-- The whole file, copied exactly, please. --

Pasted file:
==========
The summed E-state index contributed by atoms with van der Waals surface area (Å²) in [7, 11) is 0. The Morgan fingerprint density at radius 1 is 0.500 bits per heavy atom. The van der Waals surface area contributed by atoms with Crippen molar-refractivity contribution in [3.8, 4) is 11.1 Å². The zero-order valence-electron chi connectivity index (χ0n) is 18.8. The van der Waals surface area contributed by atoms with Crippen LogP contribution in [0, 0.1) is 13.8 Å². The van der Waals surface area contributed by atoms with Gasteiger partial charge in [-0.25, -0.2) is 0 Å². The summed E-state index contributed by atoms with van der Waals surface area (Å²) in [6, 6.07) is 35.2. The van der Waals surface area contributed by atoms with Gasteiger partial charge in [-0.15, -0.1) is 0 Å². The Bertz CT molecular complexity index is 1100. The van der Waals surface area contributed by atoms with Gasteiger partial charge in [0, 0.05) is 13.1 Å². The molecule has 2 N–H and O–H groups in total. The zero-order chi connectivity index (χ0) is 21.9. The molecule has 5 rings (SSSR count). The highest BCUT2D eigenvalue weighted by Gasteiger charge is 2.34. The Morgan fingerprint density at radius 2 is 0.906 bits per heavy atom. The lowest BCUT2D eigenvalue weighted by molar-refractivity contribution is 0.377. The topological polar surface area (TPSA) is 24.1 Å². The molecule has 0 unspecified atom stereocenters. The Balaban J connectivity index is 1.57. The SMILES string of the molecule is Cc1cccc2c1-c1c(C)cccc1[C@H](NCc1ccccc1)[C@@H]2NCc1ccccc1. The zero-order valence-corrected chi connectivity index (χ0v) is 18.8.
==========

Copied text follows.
The summed E-state index contributed by atoms with van der Waals surface area (Å²) in [7, 11) is 0. The Morgan fingerprint density at radius 1 is 0.500 bits per heavy atom. The van der Waals surface area contributed by atoms with Crippen molar-refractivity contribution in [3.8, 4) is 11.1 Å². The zero-order valence-electron chi connectivity index (χ0n) is 18.8. The van der Waals surface area contributed by atoms with Crippen LogP contribution in [0, 0.1) is 13.8 Å². The van der Waals surface area contributed by atoms with Gasteiger partial charge in [-0.25, -0.2) is 0 Å². The summed E-state index contributed by atoms with van der Waals surface area (Å²) in [6, 6.07) is 35.2. The van der Waals surface area contributed by atoms with Gasteiger partial charge in [-0.15, -0.1) is 0 Å². The Bertz CT molecular complexity index is 1100. The van der Waals surface area contributed by atoms with Gasteiger partial charge in [0, 0.05) is 13.1 Å². The molecule has 2 N–H and O–H groups in total. The zero-order chi connectivity index (χ0) is 21.9. The molecule has 5 rings (SSSR count). The highest BCUT2D eigenvalue weighted by Gasteiger charge is 2.34. The Morgan fingerprint density at radius 2 is 0.906 bits per heavy atom. The lowest BCUT2D eigenvalue weighted by molar-refractivity contribution is 0.377. The topological polar surface area (TPSA) is 24.1 Å². The molecule has 0 unspecified atom stereocenters. The Balaban J connectivity index is 1.57. The SMILES string of the molecule is Cc1cccc2c1-c1c(C)cccc1[C@H](NCc1ccccc1)[C@@H]2NCc1ccccc1. The zero-order valence-corrected chi connectivity index (χ0v) is 18.8.